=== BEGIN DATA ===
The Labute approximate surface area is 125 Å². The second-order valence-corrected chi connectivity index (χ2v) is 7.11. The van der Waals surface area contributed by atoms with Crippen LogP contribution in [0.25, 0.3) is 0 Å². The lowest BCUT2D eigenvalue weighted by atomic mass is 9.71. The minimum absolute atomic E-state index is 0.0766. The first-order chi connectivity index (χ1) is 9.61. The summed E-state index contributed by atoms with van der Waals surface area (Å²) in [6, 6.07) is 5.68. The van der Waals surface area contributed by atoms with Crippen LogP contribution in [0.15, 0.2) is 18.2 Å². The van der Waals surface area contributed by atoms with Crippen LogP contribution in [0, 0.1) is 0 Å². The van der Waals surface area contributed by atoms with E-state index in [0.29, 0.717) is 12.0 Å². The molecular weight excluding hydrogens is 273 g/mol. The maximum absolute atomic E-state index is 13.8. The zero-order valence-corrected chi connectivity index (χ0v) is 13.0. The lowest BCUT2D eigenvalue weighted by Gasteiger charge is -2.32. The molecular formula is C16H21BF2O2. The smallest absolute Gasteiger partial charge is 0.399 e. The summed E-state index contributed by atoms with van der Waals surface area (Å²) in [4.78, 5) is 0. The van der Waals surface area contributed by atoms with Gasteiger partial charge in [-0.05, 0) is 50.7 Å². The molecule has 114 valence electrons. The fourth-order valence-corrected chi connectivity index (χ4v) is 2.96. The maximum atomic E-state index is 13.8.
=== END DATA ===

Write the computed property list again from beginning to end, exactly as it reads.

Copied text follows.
The Labute approximate surface area is 125 Å². The second-order valence-corrected chi connectivity index (χ2v) is 7.11. The van der Waals surface area contributed by atoms with Crippen LogP contribution in [0.25, 0.3) is 0 Å². The lowest BCUT2D eigenvalue weighted by atomic mass is 9.71. The minimum absolute atomic E-state index is 0.0766. The first-order chi connectivity index (χ1) is 9.61. The summed E-state index contributed by atoms with van der Waals surface area (Å²) in [6, 6.07) is 5.68. The van der Waals surface area contributed by atoms with Crippen LogP contribution in [0.15, 0.2) is 18.2 Å². The van der Waals surface area contributed by atoms with Crippen LogP contribution in [0, 0.1) is 0 Å². The van der Waals surface area contributed by atoms with E-state index in [0.29, 0.717) is 12.0 Å². The molecular weight excluding hydrogens is 273 g/mol. The maximum absolute atomic E-state index is 13.8. The zero-order valence-corrected chi connectivity index (χ0v) is 13.0. The lowest BCUT2D eigenvalue weighted by Gasteiger charge is -2.32. The molecular formula is C16H21BF2O2. The smallest absolute Gasteiger partial charge is 0.399 e. The summed E-state index contributed by atoms with van der Waals surface area (Å²) in [4.78, 5) is 0. The van der Waals surface area contributed by atoms with Gasteiger partial charge in [-0.05, 0) is 50.7 Å². The molecule has 114 valence electrons. The fourth-order valence-corrected chi connectivity index (χ4v) is 2.96. The maximum atomic E-state index is 13.8.